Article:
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Strange School Tax Issue - Is this common?
« on: May 18, 2020, 12:23:00 pm »
So my previous school contract completed in February 2019.  I arrived in a new school in March 2019 .
My tax year for 2019 should be: January 2019 to December 2019 which means 2 months of my old school pay + 10 months of my new school pay
= 12 months of salary (same wage pretty much).

I'm not sure why they didn't file my taxes for me (the public school admin usually does this for you) and they gave you the papers telling you how much tax you owe or how much refund you'll get.  In my case, it's always how much I will have to owe because I don't spend more than 25% of yearly salary to get any refunds. 

Since they didn't file it in February, they told me I could do it myself in May (the second window).  But in May, you have to do this yourself, the school admin doesn't do it for you anymore.

So here we are in May and I'm filing them online with the help of a korean teacher.  I'm being told that my previous school 2 months wages + my current school 10 months wages for 2019 are being added up together which apparently has bumped me into a slightly higher category of taxes I think, either that or they said I'm going to be charged for 14 months of taxes not the usual 12 because it's May so maybe they include 2020 January and February?  I don't understand that.  They said it may seem like I'm going to pay more now because its for 14 months but next year's taxes will only be for 10 months and will be lower.

Is this normal or common? I've never heard of this before.   I don't know why it isn't just the same thing despite being at 2 different schools in the year?  Jan/Feb at old school should just be added to Mar-Dec at new school = 12 months of income tax filing.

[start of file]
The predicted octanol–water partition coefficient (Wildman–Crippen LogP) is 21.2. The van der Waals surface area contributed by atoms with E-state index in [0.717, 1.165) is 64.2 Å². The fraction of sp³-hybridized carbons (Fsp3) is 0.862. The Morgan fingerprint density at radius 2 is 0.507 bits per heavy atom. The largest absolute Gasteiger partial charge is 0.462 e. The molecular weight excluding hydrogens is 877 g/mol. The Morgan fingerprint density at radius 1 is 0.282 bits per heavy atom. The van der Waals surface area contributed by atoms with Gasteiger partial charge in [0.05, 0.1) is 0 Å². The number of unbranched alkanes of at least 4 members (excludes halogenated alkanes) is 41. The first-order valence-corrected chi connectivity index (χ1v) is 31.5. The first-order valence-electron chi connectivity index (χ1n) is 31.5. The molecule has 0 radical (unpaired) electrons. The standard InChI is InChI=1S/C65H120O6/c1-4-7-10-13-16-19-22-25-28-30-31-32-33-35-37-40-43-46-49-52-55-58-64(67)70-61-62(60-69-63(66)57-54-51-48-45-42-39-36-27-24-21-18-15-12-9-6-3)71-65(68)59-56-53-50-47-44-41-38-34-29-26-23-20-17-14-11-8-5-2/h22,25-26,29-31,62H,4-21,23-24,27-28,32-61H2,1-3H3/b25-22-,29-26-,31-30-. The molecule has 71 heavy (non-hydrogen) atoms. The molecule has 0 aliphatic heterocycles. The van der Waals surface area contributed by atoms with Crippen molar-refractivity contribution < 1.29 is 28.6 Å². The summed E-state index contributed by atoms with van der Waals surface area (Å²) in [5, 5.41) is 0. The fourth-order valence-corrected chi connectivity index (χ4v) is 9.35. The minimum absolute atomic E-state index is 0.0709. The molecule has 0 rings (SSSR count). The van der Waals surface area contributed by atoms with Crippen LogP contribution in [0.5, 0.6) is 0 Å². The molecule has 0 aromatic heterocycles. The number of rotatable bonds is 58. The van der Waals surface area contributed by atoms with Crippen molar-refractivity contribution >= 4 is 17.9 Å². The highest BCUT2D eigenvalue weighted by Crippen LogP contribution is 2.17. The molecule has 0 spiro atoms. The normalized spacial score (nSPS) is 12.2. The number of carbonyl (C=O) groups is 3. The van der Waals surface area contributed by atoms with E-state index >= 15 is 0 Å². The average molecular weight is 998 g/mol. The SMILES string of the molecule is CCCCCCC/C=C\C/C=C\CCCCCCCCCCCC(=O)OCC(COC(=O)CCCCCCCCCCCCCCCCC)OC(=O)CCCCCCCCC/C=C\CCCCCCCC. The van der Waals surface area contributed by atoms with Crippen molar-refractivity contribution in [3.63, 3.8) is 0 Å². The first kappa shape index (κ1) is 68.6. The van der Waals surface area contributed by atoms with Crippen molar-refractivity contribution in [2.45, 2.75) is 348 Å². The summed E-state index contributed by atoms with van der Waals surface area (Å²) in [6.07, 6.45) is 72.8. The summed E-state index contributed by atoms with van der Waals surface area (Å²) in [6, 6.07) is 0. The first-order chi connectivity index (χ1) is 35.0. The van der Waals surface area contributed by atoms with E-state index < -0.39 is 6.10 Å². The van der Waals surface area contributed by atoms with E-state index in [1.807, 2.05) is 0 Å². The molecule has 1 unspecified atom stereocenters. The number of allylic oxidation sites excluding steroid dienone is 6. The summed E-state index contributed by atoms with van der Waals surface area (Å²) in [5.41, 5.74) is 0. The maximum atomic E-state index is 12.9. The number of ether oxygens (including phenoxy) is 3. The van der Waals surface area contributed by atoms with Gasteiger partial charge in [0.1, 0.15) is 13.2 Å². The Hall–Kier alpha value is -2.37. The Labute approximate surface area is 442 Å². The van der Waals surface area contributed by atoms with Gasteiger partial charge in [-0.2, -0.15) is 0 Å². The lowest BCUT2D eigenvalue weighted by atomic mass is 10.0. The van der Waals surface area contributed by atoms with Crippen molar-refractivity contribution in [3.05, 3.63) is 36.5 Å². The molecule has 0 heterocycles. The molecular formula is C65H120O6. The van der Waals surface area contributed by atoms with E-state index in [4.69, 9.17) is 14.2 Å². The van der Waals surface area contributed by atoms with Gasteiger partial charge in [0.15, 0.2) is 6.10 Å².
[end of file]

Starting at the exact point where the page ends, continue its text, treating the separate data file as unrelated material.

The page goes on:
Why was there a problem in doing that? 

Re: Strange School Tax Issue - Is this common?
« Reply #1 on: May 18, 2020, 12:27:54 pm »
Also, when I checked my hometax account, I saw that my personal expenditures (cash or credit card) was actually at 22.7%  which was just below the 25% requirement to get refunds.  So instead of getting some money, I'm owing money.    Do people actually try to spend a little more near the end of the tax year to bump there percentage to 25%?  Is that really a thing??    I figure the difference it would cost you to spend more to get to 25% vs the amount of money you'd get back in tax refunds is no difference or even worse. 

But I still feel like I spent a lot this year and 22.7% is a lot more than I usually spend but I don't get any tax deductions for that?  So if you spend only 18% of you yearly salary cash/credit or 24% it won't make a difference in your year-end tax settlement?   

Re: Strange School Tax Issue - Is this common?
« Reply #2 on: May 18, 2020, 01:11:02 pm »
You should audit your payment from the last Employer.

The reason being is that they should have deducted a minimum income tax withholding of at least 3.3% which should have been paid to NTS.  And your new Employer should be doing the same.  Only if you owe more money are if your home country does not have a tax treaty you will have to pay more.

The audit process is in this Reddit sub here: